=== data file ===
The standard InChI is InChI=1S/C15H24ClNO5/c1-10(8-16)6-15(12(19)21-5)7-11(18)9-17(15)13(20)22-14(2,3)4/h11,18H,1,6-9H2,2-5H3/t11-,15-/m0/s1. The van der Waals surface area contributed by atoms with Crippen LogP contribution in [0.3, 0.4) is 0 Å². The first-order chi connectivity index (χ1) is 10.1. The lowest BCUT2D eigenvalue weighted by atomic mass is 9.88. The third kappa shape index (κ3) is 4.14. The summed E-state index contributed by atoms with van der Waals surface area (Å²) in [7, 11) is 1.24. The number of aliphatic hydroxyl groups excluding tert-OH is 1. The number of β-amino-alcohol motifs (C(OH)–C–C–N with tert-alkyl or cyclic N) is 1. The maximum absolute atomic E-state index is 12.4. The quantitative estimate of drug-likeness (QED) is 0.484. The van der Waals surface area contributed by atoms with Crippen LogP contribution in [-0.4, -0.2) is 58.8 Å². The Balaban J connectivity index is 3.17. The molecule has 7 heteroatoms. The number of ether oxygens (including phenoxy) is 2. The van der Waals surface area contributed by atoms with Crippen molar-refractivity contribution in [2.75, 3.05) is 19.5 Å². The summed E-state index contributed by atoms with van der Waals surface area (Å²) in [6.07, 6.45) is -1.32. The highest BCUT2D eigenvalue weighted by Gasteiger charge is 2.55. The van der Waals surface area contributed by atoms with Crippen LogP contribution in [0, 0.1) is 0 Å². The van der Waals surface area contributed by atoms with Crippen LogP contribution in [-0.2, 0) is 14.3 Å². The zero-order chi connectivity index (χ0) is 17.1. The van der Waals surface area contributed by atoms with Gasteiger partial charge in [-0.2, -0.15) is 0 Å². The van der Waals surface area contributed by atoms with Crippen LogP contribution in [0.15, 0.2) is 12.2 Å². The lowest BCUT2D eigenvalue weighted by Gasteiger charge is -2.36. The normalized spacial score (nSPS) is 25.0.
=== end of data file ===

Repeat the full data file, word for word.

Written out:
The standard InChI is InChI=1S/C15H24ClNO5/c1-10(8-16)6-15(12(19)21-5)7-11(18)9-17(15)13(20)22-14(2,3)4/h11,18H,1,6-9H2,2-5H3/t11-,15-/m0/s1. The van der Waals surface area contributed by atoms with Crippen LogP contribution in [0.3, 0.4) is 0 Å². The first-order chi connectivity index (χ1) is 10.1. The lowest BCUT2D eigenvalue weighted by atomic mass is 9.88. The third kappa shape index (κ3) is 4.14. The summed E-state index contributed by atoms with van der Waals surface area (Å²) in [7, 11) is 1.24. The number of aliphatic hydroxyl groups excluding tert-OH is 1. The number of β-amino-alcohol motifs (C(OH)–C–C–N with tert-alkyl or cyclic N) is 1. The maximum absolute atomic E-state index is 12.4. The quantitative estimate of drug-likeness (QED) is 0.484. The van der Waals surface area contributed by atoms with Crippen LogP contribution in [-0.4, -0.2) is 58.8 Å². The Balaban J connectivity index is 3.17. The molecule has 7 heteroatoms. The number of ether oxygens (including phenoxy) is 2. The van der Waals surface area contributed by atoms with Crippen molar-refractivity contribution in [2.75, 3.05) is 19.5 Å². The summed E-state index contributed by atoms with van der Waals surface area (Å²) in [6.07, 6.45) is -1.32. The highest BCUT2D eigenvalue weighted by Gasteiger charge is 2.55. The van der Waals surface area contributed by atoms with Crippen LogP contribution in [0, 0.1) is 0 Å². The van der Waals surface area contributed by atoms with Crippen LogP contribution in [-0.2, 0) is 14.3 Å². The zero-order chi connectivity index (χ0) is 17.1. The van der Waals surface area contributed by atoms with Gasteiger partial charge in [-0.2, -0.15) is 0 Å². The van der Waals surface area contributed by atoms with Crippen LogP contribution in [0.15, 0.2) is 12.2 Å². The lowest BCUT2D eigenvalue weighted by Gasteiger charge is -2.36. The normalized spacial score (nSPS) is 25.0.